In this movie Charlton Heston was an adventurer but he was no archeologist. That was played by Robert Young who was better known as Father Knows Best of the 1950s or Dr Marcus Welby of the 1970s. It was not exactly a great movie but tried to expose archeology to the viewer. You have to remember the movie was made in the early 1950s. It also tried to show the viewer the fascinating history of the past Inca Empire that the Spanish explorer Pizarro had encountered during the early 16th century.
I loved reading about past empires discovered by the conquistadors and Spanish explorers of the 16th century when I was in grade school. It is always fun to relive that feeling when I read a National Geographic article or watch a movie about ancient civilizations. When I designed the board game Treasure Trove I choose to place a treasure called “Pizarro’s Lost Fortune” that touched on the explorers as well as the Incan civilization. The movie mentioned Incan treasure but implied that Pizarro had failed to take a large artifact sacred to the Incan people. That artifact was undiscovered until the archeological expedition led by Robert Young high in the Andes. His diggings were also unsuccessful in finding the artifact until the American adventurer played by Charlton Heston by chance comes across the expedition. Then in the dark of night Heston with his flashlight happens to discover the ancient artifact. Sounds like Indiana Jones doesn’t it?
Treasure Trove is a game about searching for treasure as well as the adventure of learning about ancient civilizations. Please visit our website at www.treasuretrovegame.com
When I hear the word, “explorers,” the first thing that comes to my mind are the Spanish explorers. Nowadays, I often think of archeologists such as Indiana Jones in the context of explorers with the adventure element. For the most part my mind is still captivated by the wooden ships of the high seas discovering unknown and exotic far away destinations during the 15th, 16th, and 17th centuries.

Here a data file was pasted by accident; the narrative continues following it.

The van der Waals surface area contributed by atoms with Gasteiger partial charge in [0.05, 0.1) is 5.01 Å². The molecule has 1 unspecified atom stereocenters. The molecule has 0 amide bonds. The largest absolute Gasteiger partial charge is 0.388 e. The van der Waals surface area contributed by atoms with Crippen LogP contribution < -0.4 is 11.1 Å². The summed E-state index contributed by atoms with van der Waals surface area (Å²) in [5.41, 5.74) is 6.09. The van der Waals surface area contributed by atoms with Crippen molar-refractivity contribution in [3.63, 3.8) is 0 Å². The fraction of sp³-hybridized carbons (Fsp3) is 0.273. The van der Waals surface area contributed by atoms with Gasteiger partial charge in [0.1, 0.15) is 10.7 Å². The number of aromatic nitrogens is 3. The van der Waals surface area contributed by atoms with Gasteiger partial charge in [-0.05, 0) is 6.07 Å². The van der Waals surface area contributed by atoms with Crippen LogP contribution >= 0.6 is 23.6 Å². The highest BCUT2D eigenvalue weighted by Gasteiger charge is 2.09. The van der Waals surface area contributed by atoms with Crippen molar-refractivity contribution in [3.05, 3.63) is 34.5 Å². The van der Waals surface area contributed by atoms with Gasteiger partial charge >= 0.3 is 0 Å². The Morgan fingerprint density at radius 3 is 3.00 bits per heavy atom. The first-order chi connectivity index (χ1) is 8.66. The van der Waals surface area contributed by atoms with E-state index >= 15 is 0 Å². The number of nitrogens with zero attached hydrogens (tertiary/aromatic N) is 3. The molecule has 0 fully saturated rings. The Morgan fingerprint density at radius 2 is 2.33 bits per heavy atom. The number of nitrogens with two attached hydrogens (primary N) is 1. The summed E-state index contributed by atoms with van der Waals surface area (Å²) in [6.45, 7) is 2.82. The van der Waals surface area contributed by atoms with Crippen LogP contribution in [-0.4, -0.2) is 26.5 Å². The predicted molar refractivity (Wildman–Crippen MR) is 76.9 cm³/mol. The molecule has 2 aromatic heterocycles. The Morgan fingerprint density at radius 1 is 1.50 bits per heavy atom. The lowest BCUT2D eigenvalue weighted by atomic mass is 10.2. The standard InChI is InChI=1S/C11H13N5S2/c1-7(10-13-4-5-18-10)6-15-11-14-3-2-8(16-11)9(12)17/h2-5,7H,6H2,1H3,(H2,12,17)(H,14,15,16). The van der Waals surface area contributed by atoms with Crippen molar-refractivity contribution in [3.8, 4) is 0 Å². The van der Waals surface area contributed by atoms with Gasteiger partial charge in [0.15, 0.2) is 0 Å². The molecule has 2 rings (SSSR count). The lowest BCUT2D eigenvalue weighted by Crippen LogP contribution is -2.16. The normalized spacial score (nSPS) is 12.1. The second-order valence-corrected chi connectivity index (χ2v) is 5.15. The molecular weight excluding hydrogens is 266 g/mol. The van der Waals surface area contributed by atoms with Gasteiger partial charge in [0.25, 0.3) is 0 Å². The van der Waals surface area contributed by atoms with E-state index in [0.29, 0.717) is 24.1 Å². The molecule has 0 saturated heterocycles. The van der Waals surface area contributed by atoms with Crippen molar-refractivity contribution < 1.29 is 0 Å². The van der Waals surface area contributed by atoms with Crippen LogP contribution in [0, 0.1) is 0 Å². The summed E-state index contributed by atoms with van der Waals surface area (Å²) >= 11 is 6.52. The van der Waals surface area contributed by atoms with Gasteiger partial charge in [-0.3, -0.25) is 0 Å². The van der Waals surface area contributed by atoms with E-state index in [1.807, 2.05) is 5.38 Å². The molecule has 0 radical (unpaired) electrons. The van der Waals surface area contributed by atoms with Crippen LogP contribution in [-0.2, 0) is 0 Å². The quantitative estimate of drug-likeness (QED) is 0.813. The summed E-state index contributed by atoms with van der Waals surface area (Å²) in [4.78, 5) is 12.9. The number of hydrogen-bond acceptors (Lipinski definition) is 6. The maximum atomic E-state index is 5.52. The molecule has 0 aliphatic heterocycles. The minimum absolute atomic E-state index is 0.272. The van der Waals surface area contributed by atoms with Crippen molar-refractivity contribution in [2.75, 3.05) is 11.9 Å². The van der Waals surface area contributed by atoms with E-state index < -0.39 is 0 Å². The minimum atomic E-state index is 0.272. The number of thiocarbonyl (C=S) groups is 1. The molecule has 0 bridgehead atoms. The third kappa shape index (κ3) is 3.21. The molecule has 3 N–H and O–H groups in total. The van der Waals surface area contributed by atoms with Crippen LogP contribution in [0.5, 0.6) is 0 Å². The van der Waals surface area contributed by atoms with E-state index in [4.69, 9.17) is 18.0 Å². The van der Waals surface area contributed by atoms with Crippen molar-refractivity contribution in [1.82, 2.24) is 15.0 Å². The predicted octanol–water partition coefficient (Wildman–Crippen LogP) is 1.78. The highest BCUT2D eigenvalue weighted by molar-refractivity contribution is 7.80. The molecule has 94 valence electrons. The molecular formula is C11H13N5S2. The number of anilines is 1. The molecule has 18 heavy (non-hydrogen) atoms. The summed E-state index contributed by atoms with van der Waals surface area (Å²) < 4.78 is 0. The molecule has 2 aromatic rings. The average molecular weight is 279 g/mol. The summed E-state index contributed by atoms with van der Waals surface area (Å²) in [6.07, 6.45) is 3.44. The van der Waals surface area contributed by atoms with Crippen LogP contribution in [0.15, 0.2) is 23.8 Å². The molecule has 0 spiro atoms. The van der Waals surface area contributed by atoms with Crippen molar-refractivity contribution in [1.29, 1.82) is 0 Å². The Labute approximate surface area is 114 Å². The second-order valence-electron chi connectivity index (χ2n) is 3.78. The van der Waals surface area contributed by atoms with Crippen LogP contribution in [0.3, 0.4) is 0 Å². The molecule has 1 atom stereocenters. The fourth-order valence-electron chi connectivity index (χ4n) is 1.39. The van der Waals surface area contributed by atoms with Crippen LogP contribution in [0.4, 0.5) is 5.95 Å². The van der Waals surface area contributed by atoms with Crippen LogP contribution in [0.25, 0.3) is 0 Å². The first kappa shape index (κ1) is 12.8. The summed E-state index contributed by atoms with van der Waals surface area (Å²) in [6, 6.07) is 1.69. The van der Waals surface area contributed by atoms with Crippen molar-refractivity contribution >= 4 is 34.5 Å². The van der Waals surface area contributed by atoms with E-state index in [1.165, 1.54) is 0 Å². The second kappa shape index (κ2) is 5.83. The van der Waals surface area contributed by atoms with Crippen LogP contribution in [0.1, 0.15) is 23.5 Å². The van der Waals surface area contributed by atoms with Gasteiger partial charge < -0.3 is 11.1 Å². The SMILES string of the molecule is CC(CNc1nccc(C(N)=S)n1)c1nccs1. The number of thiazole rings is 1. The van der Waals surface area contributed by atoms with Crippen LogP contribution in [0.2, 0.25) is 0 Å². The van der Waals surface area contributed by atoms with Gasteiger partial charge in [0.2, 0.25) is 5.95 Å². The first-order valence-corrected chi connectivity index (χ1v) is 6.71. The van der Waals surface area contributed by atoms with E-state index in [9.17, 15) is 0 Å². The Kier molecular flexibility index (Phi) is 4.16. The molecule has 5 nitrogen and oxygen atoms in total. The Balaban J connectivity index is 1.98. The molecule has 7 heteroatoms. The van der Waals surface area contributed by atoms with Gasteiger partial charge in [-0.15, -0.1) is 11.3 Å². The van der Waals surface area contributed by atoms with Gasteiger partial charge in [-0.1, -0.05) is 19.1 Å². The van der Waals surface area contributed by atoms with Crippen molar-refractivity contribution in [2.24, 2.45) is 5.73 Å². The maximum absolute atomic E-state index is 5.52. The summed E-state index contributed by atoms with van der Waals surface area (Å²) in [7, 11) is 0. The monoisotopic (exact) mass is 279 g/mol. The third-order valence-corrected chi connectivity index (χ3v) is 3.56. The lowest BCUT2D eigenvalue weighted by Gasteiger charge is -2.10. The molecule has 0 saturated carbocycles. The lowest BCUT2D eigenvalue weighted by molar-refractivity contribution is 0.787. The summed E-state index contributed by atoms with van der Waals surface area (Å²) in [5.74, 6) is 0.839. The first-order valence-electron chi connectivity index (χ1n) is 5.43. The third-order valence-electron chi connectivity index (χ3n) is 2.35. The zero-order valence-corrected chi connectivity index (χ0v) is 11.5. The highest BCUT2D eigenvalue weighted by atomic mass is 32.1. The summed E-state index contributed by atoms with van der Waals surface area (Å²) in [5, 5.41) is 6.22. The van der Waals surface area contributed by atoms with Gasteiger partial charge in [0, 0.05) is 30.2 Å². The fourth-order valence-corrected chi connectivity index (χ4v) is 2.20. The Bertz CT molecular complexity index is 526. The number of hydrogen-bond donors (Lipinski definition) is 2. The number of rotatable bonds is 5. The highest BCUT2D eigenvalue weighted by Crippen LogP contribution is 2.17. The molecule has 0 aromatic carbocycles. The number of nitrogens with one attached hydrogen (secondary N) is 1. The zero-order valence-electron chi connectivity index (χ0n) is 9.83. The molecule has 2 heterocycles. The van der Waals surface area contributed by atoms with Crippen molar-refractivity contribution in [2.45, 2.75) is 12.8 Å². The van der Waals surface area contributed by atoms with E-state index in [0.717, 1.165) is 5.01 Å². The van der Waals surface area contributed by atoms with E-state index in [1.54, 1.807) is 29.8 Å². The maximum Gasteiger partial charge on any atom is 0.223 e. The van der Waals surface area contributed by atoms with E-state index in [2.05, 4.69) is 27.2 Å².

I love history and it began for me in early childhood during the 1950’s with the Davy Crocket and Daniel Boone stories. Then in fifth grade we studied world history and the chapter on the Spanish explorers still rings in my mind. I recall memorizing names such as Columbus, Balboa, Pizarro, Cortes, Ponce de Leon, Magellan and many others. The picture in our schoolbook introducing that chapter had a colorful picture of the Spanish with their swords and muskets strapped to their belts standing on the sandy seashore with the masts of their ships in the nearby blue ocean behind them. One of the men held the Spanish flag. They looked like they were about to embark on an adventure. They also had those cool helmets.
We all know the wealth in gold, silver and gems that Spain acquired from the New World and the fortunes to be found. Stories of fabled gold such as El Dorado in South America and Coronado’s golden Seven Cities of Cibolo in western Texas continue to intrigue us. Not to mention tales of pirate treasure that also emerged during that same period of European exploration in the context of world history.
When I was creating the board game TreasureTrove I wanted to give players an option of choosing a player token representing what they might want to be if they were searching the world for fabled treasure. For some, that might be like Indiana Jones and therefore they would want to be an archeologist. Someone else may be fascinated with underwater diving and they might want to SCUBA for wealth such as a deep sea diver. Others my think of an oil man exploring for black gold such as a wildcatter of the early 20th century. A tycoon with money to invest in treasure hunts is in many ways the adventuresome individual of modern times. For me though it will always be pirates and Spanish explorers that come to my mind when treasure is to be found. Player tokens representing each of these give participants a choice in what they would want to be if they could travel the world hunting for treasure.
I choose to use a purple helmet to represent the conquistador. You had to be of royalty to be given ships to explore the high seas and purple represents royalty. I thought the helmet more than anything represents the Spanish explorer. I also think conquistador is a cool name.
Please visit our website at www.treasureTrovegame.com